I don’t disagree with the contents of this article, but it is hardly the case that education was unbiased before social justice crusaders took it over. Educational institutions used to teach the American civil religion. Now they teach the social justice religion, that’s all.
America cannot survive if its children do not learn the history of their country. That’s because, in America, our history is the foundation of our public life and civic participation. We are a self-governing republic, and every bit of that depends on our knowing who we are and how we came to be that way.
Even those who hate America realize that our history is the key to our strength. That’s why they try so hard to erase, distort, and corrupt that history. Many others, who do not hate America but who nurse grievances against American society, look to the telling of history to advance their claims to redress.
All of this plays out in the textbooks that American schools use to teach history. Some of those textbooks have, in the past, been mere celebrations of America’s achievements. Others, unfortunately, have been mere diatribes concentrating on America’s faults—real and fancied. The majority of American history textbooks today fall between patriotic panegyric and cynical denunciation. They often edge, however, closer to the latter. America’s faults tend to loom very large in contemporary textbooks, while its accomplishments are writ small.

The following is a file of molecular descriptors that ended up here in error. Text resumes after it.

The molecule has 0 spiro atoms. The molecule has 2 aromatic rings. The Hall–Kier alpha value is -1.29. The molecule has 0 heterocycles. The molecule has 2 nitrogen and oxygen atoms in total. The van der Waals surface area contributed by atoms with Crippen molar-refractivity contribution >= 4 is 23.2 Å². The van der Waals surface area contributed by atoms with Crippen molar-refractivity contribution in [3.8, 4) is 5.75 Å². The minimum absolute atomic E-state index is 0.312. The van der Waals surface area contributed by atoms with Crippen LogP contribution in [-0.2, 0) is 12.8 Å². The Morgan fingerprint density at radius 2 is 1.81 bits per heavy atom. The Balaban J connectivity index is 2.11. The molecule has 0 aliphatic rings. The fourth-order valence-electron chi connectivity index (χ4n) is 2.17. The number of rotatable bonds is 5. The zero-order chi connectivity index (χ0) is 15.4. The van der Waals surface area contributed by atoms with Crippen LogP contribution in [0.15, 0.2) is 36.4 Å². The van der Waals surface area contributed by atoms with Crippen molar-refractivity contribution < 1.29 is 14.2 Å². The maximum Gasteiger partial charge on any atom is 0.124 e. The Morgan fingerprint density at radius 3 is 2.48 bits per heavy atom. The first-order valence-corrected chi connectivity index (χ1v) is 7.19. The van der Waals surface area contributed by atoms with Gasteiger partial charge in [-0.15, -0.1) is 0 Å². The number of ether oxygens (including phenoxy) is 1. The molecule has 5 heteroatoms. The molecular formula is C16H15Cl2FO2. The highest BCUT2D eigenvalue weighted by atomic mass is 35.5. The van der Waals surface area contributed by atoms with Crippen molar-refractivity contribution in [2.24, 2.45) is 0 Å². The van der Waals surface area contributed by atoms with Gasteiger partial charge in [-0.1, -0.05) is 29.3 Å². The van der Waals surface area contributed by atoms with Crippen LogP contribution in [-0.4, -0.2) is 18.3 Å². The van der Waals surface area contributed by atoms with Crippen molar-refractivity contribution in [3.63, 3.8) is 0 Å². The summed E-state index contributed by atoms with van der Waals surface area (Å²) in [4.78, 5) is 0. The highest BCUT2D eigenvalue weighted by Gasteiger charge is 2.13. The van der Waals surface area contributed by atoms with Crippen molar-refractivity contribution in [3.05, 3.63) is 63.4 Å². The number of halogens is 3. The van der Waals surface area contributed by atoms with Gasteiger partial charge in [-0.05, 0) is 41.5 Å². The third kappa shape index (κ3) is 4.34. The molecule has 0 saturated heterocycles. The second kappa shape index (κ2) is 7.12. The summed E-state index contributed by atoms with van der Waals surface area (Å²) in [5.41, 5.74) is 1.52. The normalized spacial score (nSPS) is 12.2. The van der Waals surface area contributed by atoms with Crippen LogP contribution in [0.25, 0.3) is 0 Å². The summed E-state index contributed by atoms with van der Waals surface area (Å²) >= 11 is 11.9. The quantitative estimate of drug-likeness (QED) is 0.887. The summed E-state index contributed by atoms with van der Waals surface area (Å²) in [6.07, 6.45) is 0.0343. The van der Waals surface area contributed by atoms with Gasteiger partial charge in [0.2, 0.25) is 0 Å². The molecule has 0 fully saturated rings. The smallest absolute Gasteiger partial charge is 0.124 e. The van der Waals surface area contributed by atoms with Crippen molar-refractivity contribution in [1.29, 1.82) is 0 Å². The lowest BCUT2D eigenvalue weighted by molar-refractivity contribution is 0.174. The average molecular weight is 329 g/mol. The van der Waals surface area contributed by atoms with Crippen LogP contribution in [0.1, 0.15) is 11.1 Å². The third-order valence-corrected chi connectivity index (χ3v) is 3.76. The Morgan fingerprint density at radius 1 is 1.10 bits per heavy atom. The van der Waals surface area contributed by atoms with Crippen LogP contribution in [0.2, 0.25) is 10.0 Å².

Our history told well should never omit America’s faults, but it should also serve as more than just a record of ‘what happened.’ The deeper purpose of teaching our history is to teach affection for our country. Learning the truth and developing affection for America are not at cross-purposes. That’s because our history is a history of overcoming great obstacles and, taught accurately, inspires love and delight. There is no more important component to American education.